In the rapidly expanding market of fibre lasers, David Robson finds manufacturers are doing anything they can to get the edge over their competitors
Anyone who attended the Laser World of Photonics conference in Munich in June can be in no doubt that the fibre laser market is booming. IPG, SPI, Newport Spectra-Physics, Koheras, Jenoptik, and Trumpf were just a few of the exhibitors displaying their shining new fibre lasers, and talks at the Industry Workshops discussed how to apply these new products to everything from delicate scribing to heavy industrial machining.
There had been noticeably less faith in the new technology at the previous Laser meeting, two years ago, but perhaps the predicted annual market growth of 35 per cent may well account for some companies’ change of heart. With this growth comes greater competition, and it is by no means clear who the winners and losers will be. But the growing number of competitors hasn’t yet managed to dent the reported 75 per cent share of the market held by IPG.
This explosive growth could have important ramifications for everyone in the laser industry. ‘Fibre lasers will change the rules of the industry. This is truly a disruptive advance,’ says Gary Colquhoun, an industry development specialist at SPIE Europe.
Ironically, the fibre laser market rose out of the ashes of the telecommunications industry. The diode lasers used to pump fibre lasers with energy are remarkably similar to the laser amplifiers used to boost optical signals in long-distance networks, so when the telecom market collapsed, the laser suppliers had to find other avenues to exploit this budding new technology.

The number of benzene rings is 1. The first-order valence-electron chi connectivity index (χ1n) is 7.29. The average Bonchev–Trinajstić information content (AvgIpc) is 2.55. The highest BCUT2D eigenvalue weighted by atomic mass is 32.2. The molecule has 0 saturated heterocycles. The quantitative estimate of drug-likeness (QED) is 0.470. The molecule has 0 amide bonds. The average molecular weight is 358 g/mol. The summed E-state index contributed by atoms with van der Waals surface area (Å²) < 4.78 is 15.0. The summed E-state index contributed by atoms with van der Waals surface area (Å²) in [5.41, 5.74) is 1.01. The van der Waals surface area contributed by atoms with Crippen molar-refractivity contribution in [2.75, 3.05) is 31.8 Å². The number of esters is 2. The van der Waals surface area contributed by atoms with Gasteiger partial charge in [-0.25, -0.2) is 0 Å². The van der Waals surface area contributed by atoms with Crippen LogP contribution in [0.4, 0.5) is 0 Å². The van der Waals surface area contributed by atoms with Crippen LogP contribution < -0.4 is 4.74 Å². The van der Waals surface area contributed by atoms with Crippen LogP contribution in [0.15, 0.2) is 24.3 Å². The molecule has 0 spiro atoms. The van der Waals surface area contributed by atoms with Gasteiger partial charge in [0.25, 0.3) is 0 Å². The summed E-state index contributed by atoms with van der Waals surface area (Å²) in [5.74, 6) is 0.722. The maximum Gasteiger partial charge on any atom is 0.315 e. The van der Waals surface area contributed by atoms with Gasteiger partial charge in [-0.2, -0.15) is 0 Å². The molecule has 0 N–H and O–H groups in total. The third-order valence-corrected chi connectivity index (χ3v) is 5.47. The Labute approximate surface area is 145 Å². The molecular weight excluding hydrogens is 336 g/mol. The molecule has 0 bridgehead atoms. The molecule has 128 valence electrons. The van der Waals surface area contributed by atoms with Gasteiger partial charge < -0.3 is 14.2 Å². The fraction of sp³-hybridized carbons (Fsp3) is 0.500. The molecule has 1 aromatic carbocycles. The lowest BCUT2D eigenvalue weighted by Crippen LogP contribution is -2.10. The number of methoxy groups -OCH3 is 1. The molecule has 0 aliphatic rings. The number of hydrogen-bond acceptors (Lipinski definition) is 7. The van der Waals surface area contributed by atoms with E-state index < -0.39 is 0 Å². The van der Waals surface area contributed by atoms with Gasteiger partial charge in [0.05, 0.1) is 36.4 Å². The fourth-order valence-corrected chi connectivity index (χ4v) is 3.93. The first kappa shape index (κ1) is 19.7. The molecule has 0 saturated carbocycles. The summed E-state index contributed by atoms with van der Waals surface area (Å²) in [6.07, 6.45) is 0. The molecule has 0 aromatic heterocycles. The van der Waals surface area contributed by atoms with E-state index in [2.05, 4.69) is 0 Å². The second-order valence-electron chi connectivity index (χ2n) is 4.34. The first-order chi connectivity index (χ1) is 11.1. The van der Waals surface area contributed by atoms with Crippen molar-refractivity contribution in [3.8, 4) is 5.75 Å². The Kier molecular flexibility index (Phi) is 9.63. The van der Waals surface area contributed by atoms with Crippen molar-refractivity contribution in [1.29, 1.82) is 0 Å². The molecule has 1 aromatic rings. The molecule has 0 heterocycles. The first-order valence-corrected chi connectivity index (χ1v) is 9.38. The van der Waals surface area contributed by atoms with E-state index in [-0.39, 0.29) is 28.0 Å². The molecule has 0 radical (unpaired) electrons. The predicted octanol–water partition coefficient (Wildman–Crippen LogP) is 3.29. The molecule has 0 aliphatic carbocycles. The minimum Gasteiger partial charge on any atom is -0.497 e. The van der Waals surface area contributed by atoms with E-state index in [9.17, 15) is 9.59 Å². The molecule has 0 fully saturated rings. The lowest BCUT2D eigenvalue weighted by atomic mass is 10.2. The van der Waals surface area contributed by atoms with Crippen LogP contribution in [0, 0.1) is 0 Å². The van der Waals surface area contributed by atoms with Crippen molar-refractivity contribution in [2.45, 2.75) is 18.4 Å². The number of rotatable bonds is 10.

Typically buried underground and difficult to reach for maintenance, those laser amplifiers had to be highly reliable with long lifetimes (up to four years with no maintenance), making them ideal for demanding applications elsewhere in industry. Add to that excellent beam quality, an efficiency of roughly 30 per cent (compared to three per cent of lamp-pumped systems), and an enormous range in output powers, and they are the ideal laser source for many applications including medicine, industrial cutting, and welding.
Their beam quality means the user can control the beam’s shape, size, and energy distribution, giving greater precision than was possible with other lasers. Laser marking in particular is proving a particularly popular application of fibre lasers. ‘The world is going crazy in terms of the need to put marks on things,’ says Jack Gabzdyl, business development manager for SPI.
Their excellent precision has also meant that they are ideal for manufacturing delicate medical appliances, such as mesh tubes (stents) that hold open arteries. Fibre lasers are not just replacing other lasers in traditional applications, however. ‘Hopefully we’re opening up new markets,’ says Gabzdyl. ‘We’re expanding in a hundred different directions.’ In particular, SPI has been investigating the use of fibre lasers for cosmetic surgery, to rejuvenate skin and remove wrinkles. Silicon processing is another industry benefiting from the excellent control of these lasers. Their high powers have created new applications in high-speed metal cutting too.
To achieve even greater powers, in the kilowatt range, the fibres can be bundled together, and because of the high efficiency of conversion from electrical to optical energy, fewer diode pumps are needed than other solid state lasers, making them more compact. All these advantages make them a flexible tool.
‘You can have one fibre laser doing many jobs,’ says Bill Shiner, vice president of industrial products at IPG. ‘Because of their beam quality and dynamic range, the same laser can be used for all production tasks.’ One of the outstanding features that contributes to this flexibility is the stability of their beams: the wavelength will remain constant, both over time and through big changes in the power output.
‘It’s taken a while to build the credibility of these lasers, but even at high powers the number of applications coming out is remarkable,’ says Shiner.